On Sat, 02 Sep 2006 23:45:17 +0200, Eric Hodel <drbrain / segment7.net>  
wrote:

> On Sep 2, 2006, at 10:42 AM, Dominik Bathon wrote:
>> On Sat, 02 Sep 2006 05:26:04 +0200, Eric Hodel <drbrain / segment7.net>  
>> wrote:
>>> I wrote an article on using RubyInline for optimization where I take  
>>> png.rb, sprinkle in a little profiling and a little C and make it go  
>>> over 100 times faster.
>>
>> Nice article, but in this case it is possible to get almost the same  
>> speedup in pure Ruby:
>>
>> $ time ruby -Ilib profile.rb
>>
>> real    0m15.504s
>> user    0m15.119s
>> sys     0m0.309s
>>
>>
>> Avoiding flatten (and using a literal for the signature):
>>
>>   def to_blob
>>     blob = []
>>     blob << "\211PNG\r\n\032\n" # PNG signature
>>     blob << PNG.chunk('IHDR',
>>                       [ @height, @width, @bits, 6, 0, 0, 0 ].pack 
>> ("N2C5"))
>>     # 0 == filter type code "none"
>>     data = @data.map { |row| "\0" < row.map { |p| p.values.pack("C*")  
>> }.join }
>>     blob << PNG.chunk('IDAT', Zlib::Deflate.deflate(data.join, 9))
>>     blob << PNG.chunk('IEND', '')
>>     blob.join
>>   end
>
> This change gives a broken PNG.  You meant to call #<<, not #<.

Oops, of course I meant #<<. I actually had tested that my changes still  
produce correct results when I did the optimizations originally. Then I  
recreated them to get the times for each step and made that typo, oh well.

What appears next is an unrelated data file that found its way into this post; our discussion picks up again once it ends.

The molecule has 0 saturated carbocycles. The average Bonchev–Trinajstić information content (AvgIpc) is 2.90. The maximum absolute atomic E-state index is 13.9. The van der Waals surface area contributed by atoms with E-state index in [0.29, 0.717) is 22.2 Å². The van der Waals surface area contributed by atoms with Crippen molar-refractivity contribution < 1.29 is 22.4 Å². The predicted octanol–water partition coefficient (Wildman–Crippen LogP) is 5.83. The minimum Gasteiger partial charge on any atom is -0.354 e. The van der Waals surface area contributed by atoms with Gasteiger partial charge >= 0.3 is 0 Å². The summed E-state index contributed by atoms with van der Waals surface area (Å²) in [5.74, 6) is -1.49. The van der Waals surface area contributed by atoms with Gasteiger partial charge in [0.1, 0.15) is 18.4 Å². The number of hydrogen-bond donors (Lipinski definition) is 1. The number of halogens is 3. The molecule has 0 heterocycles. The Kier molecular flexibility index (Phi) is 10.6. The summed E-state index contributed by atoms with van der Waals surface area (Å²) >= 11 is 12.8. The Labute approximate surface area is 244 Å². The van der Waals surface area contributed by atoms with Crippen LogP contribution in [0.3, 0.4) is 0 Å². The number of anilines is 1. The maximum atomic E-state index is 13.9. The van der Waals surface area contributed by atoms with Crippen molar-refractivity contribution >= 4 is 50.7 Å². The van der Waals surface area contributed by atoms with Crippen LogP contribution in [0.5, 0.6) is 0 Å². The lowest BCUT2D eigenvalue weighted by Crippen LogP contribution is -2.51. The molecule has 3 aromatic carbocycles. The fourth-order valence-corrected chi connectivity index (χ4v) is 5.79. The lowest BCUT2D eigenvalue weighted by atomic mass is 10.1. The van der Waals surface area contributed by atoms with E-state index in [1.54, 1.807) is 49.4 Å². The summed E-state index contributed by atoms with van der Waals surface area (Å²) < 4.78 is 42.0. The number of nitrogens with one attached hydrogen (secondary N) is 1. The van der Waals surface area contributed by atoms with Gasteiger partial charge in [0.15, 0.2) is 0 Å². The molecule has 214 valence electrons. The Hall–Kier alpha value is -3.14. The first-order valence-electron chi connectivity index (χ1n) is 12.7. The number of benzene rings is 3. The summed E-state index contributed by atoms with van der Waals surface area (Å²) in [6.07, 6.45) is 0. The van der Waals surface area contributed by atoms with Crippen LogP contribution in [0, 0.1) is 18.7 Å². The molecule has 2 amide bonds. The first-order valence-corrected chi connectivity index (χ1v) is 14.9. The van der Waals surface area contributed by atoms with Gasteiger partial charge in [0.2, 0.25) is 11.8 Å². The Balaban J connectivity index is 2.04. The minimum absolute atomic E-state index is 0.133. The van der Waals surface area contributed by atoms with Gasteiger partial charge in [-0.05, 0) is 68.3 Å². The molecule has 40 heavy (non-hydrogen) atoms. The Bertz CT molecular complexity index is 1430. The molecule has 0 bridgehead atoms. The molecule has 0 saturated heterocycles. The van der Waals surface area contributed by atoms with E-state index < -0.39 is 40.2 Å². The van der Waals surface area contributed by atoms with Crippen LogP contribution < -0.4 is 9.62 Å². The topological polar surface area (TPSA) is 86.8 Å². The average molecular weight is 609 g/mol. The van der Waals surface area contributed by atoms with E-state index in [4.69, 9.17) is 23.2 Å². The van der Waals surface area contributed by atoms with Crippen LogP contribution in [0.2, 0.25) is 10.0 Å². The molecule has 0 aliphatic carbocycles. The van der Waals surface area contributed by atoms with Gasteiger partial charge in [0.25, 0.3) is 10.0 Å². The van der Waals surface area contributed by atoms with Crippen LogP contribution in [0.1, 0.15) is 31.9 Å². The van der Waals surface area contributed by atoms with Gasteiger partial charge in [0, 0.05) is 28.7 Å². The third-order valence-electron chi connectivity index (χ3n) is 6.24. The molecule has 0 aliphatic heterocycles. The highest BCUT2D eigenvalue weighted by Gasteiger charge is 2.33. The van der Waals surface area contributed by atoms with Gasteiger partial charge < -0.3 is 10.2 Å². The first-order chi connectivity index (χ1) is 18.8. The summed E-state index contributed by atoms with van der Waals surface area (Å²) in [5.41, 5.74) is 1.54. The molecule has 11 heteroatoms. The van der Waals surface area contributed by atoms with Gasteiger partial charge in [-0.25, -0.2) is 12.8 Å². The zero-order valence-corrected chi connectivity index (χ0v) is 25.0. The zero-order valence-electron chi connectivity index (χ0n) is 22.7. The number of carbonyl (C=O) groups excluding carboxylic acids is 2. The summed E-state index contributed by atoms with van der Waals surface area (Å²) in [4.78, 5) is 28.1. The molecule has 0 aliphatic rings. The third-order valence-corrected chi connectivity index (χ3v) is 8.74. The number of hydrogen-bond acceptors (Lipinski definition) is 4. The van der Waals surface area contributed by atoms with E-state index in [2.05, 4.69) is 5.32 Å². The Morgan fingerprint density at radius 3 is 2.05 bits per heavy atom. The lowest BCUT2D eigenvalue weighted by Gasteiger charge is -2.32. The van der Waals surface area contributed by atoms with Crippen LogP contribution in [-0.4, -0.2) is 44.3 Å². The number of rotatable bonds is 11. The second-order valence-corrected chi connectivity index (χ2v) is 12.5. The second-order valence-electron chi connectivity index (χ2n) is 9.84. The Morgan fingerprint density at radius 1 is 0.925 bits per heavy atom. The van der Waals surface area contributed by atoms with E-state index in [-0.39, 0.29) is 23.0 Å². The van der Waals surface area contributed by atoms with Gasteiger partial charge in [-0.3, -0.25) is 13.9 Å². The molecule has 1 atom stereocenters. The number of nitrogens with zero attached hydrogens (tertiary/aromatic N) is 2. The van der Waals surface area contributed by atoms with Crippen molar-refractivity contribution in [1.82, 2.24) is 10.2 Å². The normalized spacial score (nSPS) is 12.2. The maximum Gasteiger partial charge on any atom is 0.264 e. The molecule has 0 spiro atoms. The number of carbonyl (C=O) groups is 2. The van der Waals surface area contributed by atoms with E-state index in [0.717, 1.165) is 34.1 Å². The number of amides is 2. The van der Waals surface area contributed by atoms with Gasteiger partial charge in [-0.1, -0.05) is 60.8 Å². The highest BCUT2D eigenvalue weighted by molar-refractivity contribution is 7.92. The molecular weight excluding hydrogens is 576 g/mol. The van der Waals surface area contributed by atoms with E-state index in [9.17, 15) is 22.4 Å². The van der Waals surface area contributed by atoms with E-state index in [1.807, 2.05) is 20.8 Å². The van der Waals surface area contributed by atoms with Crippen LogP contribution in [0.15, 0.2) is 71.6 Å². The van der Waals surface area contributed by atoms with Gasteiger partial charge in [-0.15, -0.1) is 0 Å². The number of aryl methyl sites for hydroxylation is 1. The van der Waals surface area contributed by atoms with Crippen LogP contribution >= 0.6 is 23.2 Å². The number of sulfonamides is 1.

Just for reference, the time for the final version with #< changed to #<<  
on my machine:

$ time ruby -Ilib profile.rb

real    0m1.901s
user    0m1.841s
sys     0m0.032s

> I see no significant speedup when using #<<.
>
>> [values array for string changes]
>
> These are good.
>
>> Improving PNG::Canvas#initialize:
>>
>> Use
>>
>>     @data = Array.new(@width) { |x| Array.new(@height, background) }
>>
>> instead of
>>
>>     @data = Array.new(@width) { |x| Array.new(@height) { background } }
>>
>> $ time ruby -Ilib profile.rb
>>
>> real    0m1.941s
>> user    0m1.914s
>> sys     0m0.014s
>
> Not really worth optimizing, since the improvement is so small.  In the  
> optimized RubyInline version only 20% of the time is spent here with no  
> image generation.  Adding image generation makes this optimization  
> insignificant.

Yes, it's not much for the total runtime, but it makes this one line about  
14 times faster:

$ time ruby -e "40.times { Array.new(400) { Array.new(400) { 0 } } }"

real    0m2.430s
user    0m2.402s
sys     0m0.017s

$ time ruby -e "40.times { Array.new(400) { Array.new(400, 0) } }"

real    0m0.165s
user    0m0.147s
sys     0m0.016s

> Using your changes from the pure-ruby version I went from about 30  
> seconds to about 4 seconds, or 7.5 times faster.